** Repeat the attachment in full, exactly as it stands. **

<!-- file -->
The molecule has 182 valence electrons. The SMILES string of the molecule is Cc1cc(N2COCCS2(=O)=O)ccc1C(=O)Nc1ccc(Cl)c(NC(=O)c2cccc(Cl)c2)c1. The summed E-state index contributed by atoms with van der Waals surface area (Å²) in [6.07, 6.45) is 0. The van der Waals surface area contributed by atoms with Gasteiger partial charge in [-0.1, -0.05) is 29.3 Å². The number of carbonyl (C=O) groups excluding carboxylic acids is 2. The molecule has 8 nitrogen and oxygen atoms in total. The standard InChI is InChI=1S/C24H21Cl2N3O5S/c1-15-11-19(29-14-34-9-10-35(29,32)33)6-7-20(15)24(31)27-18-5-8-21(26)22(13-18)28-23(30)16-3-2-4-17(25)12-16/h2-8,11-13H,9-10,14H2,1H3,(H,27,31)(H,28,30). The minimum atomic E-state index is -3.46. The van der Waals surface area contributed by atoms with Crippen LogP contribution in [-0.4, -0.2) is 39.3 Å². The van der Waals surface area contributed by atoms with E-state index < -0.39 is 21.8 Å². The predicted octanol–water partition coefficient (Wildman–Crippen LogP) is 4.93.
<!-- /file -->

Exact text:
The molecule has 182 valence electrons. The SMILES string of the molecule is Cc1cc(N2COCCS2(=O)=O)ccc1C(=O)Nc1ccc(Cl)c(NC(=O)c2cccc(Cl)c2)c1. The summed E-state index contributed by atoms with van der Waals surface area (Å²) in [6.07, 6.45) is 0. The van der Waals surface area contributed by atoms with Gasteiger partial charge in [-0.1, -0.05) is 29.3 Å². The number of carbonyl (C=O) groups excluding carboxylic acids is 2. The molecule has 8 nitrogen and oxygen atoms in total. The standard InChI is InChI=1S/C24H21Cl2N3O5S/c1-15-11-19(29-14-34-9-10-35(29,32)33)6-7-20(15)24(31)27-18-5-8-21(26)22(13-18)28-23(30)16-3-2-4-17(25)12-16/h2-8,11-13H,9-10,14H2,1H3,(H,27,31)(H,28,30). The minimum atomic E-state index is -3.46. The van der Waals surface area contributed by atoms with Crippen LogP contribution in [-0.4, -0.2) is 39.3 Å². The van der Waals surface area contributed by atoms with E-state index < -0.39 is 21.8 Å². The predicted octanol–water partition coefficient (Wildman–Crippen LogP) is 4.93.